Long-Lost Spanish Fort Found in St. Augustine

Published: July 27, 1993

[Excerpt 1:]

ARCHEOLOGISTS have found buried traces of a 16th-century fort in St. Augustine, Fla., and are confident that this establishes for the first time the exact site where the Spanish planted the earliest permanent European settlement in what is now the United States.

Excavations this summer have exposed part of the moat and other artifacts of a structure that archeologists say was almost certainly the first fort built by Pedro Menendez de Aviles in 1565. He arrived that year with 1,500 soldiers and settlers to found the Spanish colony he called St. Augustine, decades before the English established the Virginia Colony at Jamestown in 1607 and the Pilgrims on the Mayflower landed at Plymouth Rock in 1620.

Historians and archeologists of early Spanish colonialism hailed the St. Augustine fort as an exciting and important discovery. “This is the original landing site, sort of the Plymouth Rock of Spanish Florida,” Dr. Kathleen Deagan, an archeologist at the Florida Museum of Natural History in Gainesville and director of the excavations, said in an interview.

Dr. Deagan said she was not sure if these are the remains of the first Menendez fort or of one built soon afterward. But, she added, “We feel confident that we have now finally located the original settlement and associated fort complex of St. Augustine.”

Dr. Stanley South, an archeologist at the University of South Carolina, called it “a very significant find” and described Dr. Deagan as an excellent field archeologist with a reputation for caution in her interpretations. Dr. South has spent years analyzing the remains of Santa Elena, a Spanish colonial settlement founded a year later than St. Augustine at a site now on the Marine Corps base at Parris Island, S.C……..

[Excerpt 2:]

With the French out of the way, the only obstacle to the Spanish colony would be the Seloy tribe of the Timucuan nation. At first, relations were amicable. The Seloy chief let the Spanish use his long house, a large oval or circular structure with thatch roof that could accommodate up to 300 people.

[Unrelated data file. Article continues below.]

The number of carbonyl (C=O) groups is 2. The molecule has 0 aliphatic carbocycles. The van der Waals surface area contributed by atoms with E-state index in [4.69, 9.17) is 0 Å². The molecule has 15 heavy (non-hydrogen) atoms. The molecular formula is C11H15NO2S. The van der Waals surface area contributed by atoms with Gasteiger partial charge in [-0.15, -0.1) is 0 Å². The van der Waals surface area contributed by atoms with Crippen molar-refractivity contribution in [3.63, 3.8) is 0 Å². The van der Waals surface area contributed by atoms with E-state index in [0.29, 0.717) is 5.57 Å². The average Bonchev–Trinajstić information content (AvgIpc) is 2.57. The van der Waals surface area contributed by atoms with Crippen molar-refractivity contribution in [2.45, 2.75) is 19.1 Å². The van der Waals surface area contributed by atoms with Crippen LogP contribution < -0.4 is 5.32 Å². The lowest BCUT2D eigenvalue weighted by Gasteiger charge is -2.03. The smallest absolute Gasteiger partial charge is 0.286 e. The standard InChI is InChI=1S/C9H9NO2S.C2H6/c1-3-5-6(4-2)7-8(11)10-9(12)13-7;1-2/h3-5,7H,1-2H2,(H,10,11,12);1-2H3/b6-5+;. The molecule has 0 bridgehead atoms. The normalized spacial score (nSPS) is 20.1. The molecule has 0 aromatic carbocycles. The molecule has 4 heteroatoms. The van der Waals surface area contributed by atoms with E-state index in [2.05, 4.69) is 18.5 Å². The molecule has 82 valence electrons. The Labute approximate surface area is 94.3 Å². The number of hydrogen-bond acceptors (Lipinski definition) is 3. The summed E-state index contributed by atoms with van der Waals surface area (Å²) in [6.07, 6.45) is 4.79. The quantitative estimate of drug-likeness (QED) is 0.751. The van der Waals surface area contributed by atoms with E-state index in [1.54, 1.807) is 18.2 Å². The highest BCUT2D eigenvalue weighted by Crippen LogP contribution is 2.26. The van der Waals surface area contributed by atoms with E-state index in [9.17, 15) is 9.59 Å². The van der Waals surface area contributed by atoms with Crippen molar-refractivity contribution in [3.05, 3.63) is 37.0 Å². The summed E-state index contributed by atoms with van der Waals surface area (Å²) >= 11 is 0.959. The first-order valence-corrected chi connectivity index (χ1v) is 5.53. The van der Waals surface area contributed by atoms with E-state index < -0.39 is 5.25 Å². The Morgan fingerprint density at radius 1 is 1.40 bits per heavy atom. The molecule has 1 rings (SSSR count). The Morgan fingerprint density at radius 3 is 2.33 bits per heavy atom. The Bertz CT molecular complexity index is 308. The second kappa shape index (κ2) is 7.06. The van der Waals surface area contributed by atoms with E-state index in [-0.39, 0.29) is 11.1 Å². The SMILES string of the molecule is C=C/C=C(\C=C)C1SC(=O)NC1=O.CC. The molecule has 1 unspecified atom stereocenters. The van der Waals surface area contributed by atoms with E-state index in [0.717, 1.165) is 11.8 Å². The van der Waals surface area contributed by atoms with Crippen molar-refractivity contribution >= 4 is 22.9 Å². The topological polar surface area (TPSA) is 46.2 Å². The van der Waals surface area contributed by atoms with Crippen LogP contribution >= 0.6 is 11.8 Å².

The Spanish proceeded to fortify the long house, called a bujio, digging a moat around it, throwing up a breastwork of earth and erecting a wooden palisade. In seven months the Indians turned on the Spanish and burned the long-house fort. The fort was rebuilt, and when a relief fleet arrived in the summer of 1566, a more substantial triangular fort was constructed on or near the site of the original fort. That, too, was destroyed, in a troop mutiny in 1570.

It was then that the settlement was moved less than a mile south to the present site of downtown St. Augustine. Other forts were built in the vicinity….

[Excerpt 3:]

“About Menendez’s Forts” Menendez built several forts; the first modified an Indian structure. Then came a triangular fort and one that may have resembled his fort on present-day Parris Island, S.C. (Sources: Dr. Albert Menucy (Great House reconstruction); Dr. Kathleen Deagan, Florida Museum of Natural History.) (pg.

Read the full article here.